COLUMBUS, Ohio — The process to fire a Columbus police officer who fatally shot and an unarmed Black man earlier this week formally began Thursday and could be over as soon as Monday.
Officer Adam Coy was served with paperwork documenting administrative charges against him and a recommendation that he be terminated, the city’s Department of Public Safety said in a statement Thursday afternoon.
Chief Thomas Quinlan said in a statement that in an “expedited investigation” internally, he found enough evidence to sustain two departmental administrative charges.
Coy, 44, has worked in the department for 19 years. He was one of two officers who responded to a non-emergency disturbance call about a SUV.
Coy and a female officer, who has not yet been identified, arrived around 1:50 a.m. Tuesday. About 10 seconds after encountering 47-year-old Andre Hill, who was inside a garage and an expected guest at that home, Coy fired his service weapon multiple times.
Neither Coy’s nor the other officer’s body camera was on at the time. The video footage, released Wednesday, shows Coy turning on the camera nine seconds after the shooting.
The cameras have a 60-second “look-back” feature that captures video, but no audio, so the shooting was captured on video.
The administrative charges against Coy were sustained within three days of the shooting. Quinlan said he bypassed a step that typically occurs in the process — a hearing with him.
The administrative charges pertain to the “unreasonable use of force” by Coy, not turning on his body camera and not rendering aid to Hill, who was lying there for several minutes before he received assistance from other emergency responders.
“I have seen everything I need to see to reach that conclusion that Officer Coy must be terminated, immediately,” Quinlan said. “We have an officer who violated his oath to comply with the rules and policies of the Columbus Division of Police. And the consequences of that violation are so great, it requires immediate action. This violation cost an innocent man his life.”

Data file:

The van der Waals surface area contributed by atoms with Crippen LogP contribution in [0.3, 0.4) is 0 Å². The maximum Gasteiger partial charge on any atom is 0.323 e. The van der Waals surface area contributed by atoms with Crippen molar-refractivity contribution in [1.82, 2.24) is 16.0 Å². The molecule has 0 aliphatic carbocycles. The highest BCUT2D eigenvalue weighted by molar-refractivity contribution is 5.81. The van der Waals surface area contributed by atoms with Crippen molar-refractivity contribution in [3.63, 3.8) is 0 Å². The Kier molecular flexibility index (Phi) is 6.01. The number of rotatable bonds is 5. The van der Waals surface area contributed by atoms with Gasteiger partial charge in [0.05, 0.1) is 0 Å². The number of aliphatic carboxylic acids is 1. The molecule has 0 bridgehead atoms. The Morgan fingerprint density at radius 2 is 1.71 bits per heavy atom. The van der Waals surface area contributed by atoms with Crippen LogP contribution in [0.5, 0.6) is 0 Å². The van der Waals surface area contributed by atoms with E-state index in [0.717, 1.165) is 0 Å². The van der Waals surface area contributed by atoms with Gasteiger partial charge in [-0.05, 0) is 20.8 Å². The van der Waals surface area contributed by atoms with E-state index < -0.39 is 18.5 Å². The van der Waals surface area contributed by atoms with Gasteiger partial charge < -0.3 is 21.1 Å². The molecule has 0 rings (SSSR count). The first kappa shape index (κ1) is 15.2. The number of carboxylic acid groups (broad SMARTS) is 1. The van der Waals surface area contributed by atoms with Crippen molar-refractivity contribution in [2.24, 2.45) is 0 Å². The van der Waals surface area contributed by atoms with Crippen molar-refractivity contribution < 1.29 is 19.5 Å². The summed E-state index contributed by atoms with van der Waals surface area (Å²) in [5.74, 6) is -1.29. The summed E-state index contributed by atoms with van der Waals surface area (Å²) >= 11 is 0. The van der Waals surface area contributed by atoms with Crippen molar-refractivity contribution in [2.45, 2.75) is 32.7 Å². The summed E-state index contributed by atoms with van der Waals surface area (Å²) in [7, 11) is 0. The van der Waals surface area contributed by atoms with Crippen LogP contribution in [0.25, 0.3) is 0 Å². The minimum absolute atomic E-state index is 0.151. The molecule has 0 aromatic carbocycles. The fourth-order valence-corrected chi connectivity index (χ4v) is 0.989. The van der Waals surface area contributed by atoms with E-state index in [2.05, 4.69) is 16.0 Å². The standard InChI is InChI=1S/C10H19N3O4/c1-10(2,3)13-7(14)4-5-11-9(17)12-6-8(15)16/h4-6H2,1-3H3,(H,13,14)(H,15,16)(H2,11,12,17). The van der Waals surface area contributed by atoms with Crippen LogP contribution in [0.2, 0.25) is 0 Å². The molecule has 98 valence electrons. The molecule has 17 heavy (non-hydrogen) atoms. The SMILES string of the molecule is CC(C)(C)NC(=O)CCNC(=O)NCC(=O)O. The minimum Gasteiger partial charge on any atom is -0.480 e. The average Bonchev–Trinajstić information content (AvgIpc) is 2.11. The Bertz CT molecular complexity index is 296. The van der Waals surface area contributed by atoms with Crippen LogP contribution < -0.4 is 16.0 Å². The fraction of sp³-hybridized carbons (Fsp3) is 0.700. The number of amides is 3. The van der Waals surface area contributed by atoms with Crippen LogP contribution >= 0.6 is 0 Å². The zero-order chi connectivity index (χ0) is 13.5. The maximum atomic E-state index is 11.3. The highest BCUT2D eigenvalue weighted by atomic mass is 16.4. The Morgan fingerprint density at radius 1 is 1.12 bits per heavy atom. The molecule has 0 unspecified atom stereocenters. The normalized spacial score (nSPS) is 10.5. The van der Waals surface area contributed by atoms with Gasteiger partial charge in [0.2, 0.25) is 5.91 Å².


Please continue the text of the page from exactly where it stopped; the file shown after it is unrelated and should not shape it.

A hearing before city Public Safety Director Ned Pettus will be held Monday morning for Pettus to hear evidence supporting Coy’s termination and evidence in defense of the officer.
Pettus is the only person within city government who has the authority to fire an officer.
Mayor Andrew Ginther on Tuesday called for the suspension of Coy, including relieving him of duty, gun and badge, then on Wednesday called for his firing. At least two city council members, including President Shannon Hardin, have called for Coy’s arrest on criminal charges.
Quinlan said in a statement that he has “spent every waking minute evaluating the facts of this horrific shooting” and was not at the two public press conferences held by Ginther on Tuesday and Wednesday.
Coy could not be reached for comment by The Dispatch. An attempt Wednesday to reach him at his Union County home was unsuccessful due to a “No Trespassing” sign posted on the front door of the home.
Coy has been in trouble before. In 2012, he was given a 160-hour suspension after banging the head of a driver he stopped for drunk driving against the hood of a car. The driver was also paid $45,000 as part of a settlement.
Coy’s personnel file also include 90 civilian complaints, the most recent of which was dated in 2012.
Quinlan said in the statement there is also an ongoing investigation into the actions of other officers who responded on Tuesday morning, undoubtedly including the female officer. She also left Hill lying at the entrance of the garage while she complied with Coy’s instruction to “get me support,” which means an officer comes and provides support to an officer involved in a traumatic event such as a shooting.
In the bodycam video, the female officer also appears to be getting crime scene tape while another emergency responder runs past Coy to the downed Hill.
The investigation into the actions of other officers could lead to departmental charges against those officers, the city’s statement said.